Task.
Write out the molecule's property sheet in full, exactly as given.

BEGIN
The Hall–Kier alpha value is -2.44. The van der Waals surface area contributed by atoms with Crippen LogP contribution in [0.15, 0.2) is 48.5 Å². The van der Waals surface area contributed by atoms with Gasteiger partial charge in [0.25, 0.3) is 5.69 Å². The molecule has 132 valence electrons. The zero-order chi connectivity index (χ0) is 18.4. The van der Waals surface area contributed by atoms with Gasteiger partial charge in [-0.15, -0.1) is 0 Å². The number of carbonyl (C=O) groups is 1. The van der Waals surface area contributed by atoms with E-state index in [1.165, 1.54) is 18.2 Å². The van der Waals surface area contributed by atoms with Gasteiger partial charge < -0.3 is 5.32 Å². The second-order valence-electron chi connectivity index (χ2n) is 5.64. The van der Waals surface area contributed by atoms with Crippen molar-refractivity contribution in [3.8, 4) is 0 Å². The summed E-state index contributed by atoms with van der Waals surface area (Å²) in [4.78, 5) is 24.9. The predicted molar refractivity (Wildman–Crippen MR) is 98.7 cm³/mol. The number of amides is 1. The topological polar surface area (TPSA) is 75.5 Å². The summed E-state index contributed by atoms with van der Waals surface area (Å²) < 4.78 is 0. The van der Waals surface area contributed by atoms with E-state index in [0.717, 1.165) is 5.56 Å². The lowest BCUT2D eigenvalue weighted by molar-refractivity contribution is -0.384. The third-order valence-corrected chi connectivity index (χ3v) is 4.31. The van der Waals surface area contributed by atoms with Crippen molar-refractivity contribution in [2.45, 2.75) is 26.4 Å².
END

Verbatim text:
The Hall–Kier alpha value is -2.44. The van der Waals surface area contributed by atoms with Crippen LogP contribution in [0.15, 0.2) is 48.5 Å². The van der Waals surface area contributed by atoms with Gasteiger partial charge in [0.25, 0.3) is 5.69 Å². The molecule has 132 valence electrons. The zero-order chi connectivity index (χ0) is 18.4. The van der Waals surface area contributed by atoms with Gasteiger partial charge in [-0.15, -0.1) is 0 Å². The number of carbonyl (C=O) groups is 1. The van der Waals surface area contributed by atoms with E-state index in [1.165, 1.54) is 18.2 Å². The van der Waals surface area contributed by atoms with Gasteiger partial charge < -0.3 is 5.32 Å². The second-order valence-electron chi connectivity index (χ2n) is 5.64. The van der Waals surface area contributed by atoms with Crippen molar-refractivity contribution in [3.8, 4) is 0 Å². The summed E-state index contributed by atoms with van der Waals surface area (Å²) in [4.78, 5) is 24.9. The predicted molar refractivity (Wildman–Crippen MR) is 98.7 cm³/mol. The number of amides is 1. The topological polar surface area (TPSA) is 75.5 Å². The summed E-state index contributed by atoms with van der Waals surface area (Å²) < 4.78 is 0. The van der Waals surface area contributed by atoms with E-state index in [0.717, 1.165) is 5.56 Å². The lowest BCUT2D eigenvalue weighted by molar-refractivity contribution is -0.384. The third-order valence-corrected chi connectivity index (χ3v) is 4.31. The van der Waals surface area contributed by atoms with Crippen molar-refractivity contribution in [2.45, 2.75) is 26.4 Å².